An added bonus of liner-only or liner-with other technology use is the ability to add to and modify existing structure. It is a relatively simple matter to unearth, otherwise reveal the in-place liner, and anneal a new piece of membrane to it via solventing. Other types of construction can be a real nightmare at these old and new junctures. The mention of cold-joints brings us to method number:
2) Concrete:Or More Accurately Cementatious Materials.
Construction with these takes several shapes in terms of format/type and mode of application. As clarity is pleasurable, a short glossary here:
Cementis a calcined mixture of limestone and clays of various formulations; it functions as the "glue" or binder in cementatious mixtures. Combined with water and sand this is mortar; useful for sticking things together. Add crushed rock (aka aggregate) & voila (!) you have concrete ("with concretions"); a rigid, ionic, crystalline structure with great resistance to compression and stress forces.
Ponds are 'thrown', a popular method in some countries, 'shot' through a nozzle with or without air (as a 5% water, dry mortar, 'gunite'); sometimes with small aggregate (shotcrete), pumped and hand-packed (ugh!), as well as cast into forms.
These hydrated calcium silicate/carbonate mixes are pushed, poured, tossed, blown into and around reinforcing mesh for added strength. This network is typically steel in the form of rod ('rebar'), welded or twisted wire ('chicken', 'stucco').
Combining concrete with metal wire mesh applied over a waterproof membrane is the very best technology for almost all water effects. These combo. methods give maximum flexibility in terms of artistic expression, ease of construction, and leak-proofedness (is this a word?), at a moderate cost. They are the best available, most appropriate method of pond construction for serious, permanent installations.
3) Block, Mortar, Concrete
Ponds made in this way have the advantage of being able to be created by just one person, over whatever period of time, at the builder's leisure. For vertical, formal, geometric walls, they can't be beat. When combined with a waterproof membrane, they're super. By themselves they tend to be worrisome leak and crack-wise, particularly where there is substantial hydrostatic pressure in the surrounding soil, freezing, earthquakes.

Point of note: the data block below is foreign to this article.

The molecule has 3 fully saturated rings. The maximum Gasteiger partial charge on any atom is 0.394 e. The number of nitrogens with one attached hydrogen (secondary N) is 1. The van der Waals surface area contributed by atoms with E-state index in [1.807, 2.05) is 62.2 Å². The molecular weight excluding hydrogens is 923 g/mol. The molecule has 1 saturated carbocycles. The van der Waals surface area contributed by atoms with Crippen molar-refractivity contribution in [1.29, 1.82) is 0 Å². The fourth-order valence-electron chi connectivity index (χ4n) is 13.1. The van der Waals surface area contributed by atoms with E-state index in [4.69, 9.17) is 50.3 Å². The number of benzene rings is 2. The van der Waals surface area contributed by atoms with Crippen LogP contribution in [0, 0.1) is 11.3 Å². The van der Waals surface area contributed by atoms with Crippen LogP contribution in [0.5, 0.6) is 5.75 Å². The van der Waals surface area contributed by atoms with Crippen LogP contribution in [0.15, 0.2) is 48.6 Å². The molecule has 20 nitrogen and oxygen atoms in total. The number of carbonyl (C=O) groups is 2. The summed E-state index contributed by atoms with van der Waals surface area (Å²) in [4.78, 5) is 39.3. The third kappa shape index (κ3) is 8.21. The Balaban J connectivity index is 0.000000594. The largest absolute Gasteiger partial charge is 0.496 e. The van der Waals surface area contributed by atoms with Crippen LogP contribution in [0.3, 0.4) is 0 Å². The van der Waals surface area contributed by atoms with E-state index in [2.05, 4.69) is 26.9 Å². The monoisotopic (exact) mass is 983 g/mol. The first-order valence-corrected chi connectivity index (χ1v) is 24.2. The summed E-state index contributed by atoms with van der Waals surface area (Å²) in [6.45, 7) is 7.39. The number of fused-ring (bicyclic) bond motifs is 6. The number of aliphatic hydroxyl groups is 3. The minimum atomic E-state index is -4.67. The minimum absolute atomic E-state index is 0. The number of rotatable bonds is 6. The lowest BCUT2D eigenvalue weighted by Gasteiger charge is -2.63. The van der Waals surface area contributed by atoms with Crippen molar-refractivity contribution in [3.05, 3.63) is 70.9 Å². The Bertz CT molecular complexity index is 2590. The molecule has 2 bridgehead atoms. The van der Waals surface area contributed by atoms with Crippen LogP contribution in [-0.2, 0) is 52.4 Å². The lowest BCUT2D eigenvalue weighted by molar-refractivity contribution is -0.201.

4) Fiberglass & Resin:
There's a bunch of ways to go here. Pre-made ponds that are modular that you fasten and joint together, down and really dirty chop-gun and layered do it your-self possibilities abound.
Pre-formed ponds are widespread in many Western European countries. They are fast to install, come in many sizes, colors, shapes and uses.
You can actually make your own in a mold or free hand... but don't do it, I implore you.
The problem(s) with fiberglass ponds: Many and disastrous. Number one, they're toxic. I don't care how you make, treat or maintain them, they delaminate; fancy word for they fall apart. Making them is no picnic either. Look at the safety gear used in the industries that deal in these materials and the laws governing their use. Geez.
Number two: Most are too small and shallow to be practical for koi or water gardening...
Thirdly: They weather poorly, you dare not step into one after it's installed for fear of cracking it... please stop me here. Per gallon, per year of service, per resin and fiberglass poisoning, think again.
Here we are again Dear Reader and aquatics friend. To "journey again", (reiterate) most anything that will hold water and not outright poison your livestock will work to make a pond. I've seen bath-tubs, inverted coffin covers, boats cast on land & filled with water...
If experimentation as adventitious behavior is any indication of evolutionary striving, pet-fish types are no where near there zenith in trying out novel construction materials and application methods. Because your koi, etc. should live well now "for they will be a long time dead", earnestly pursue enlightenment in theory before committing to any action in pond building.
Gessert, Kate Rogers. 1989. How to create your own water garden. Family Circle 5/89.
Strange, Arthur. 1980. Garden pools; part one: their construction and planting. Freshwater and Marine Aquarium 5/80.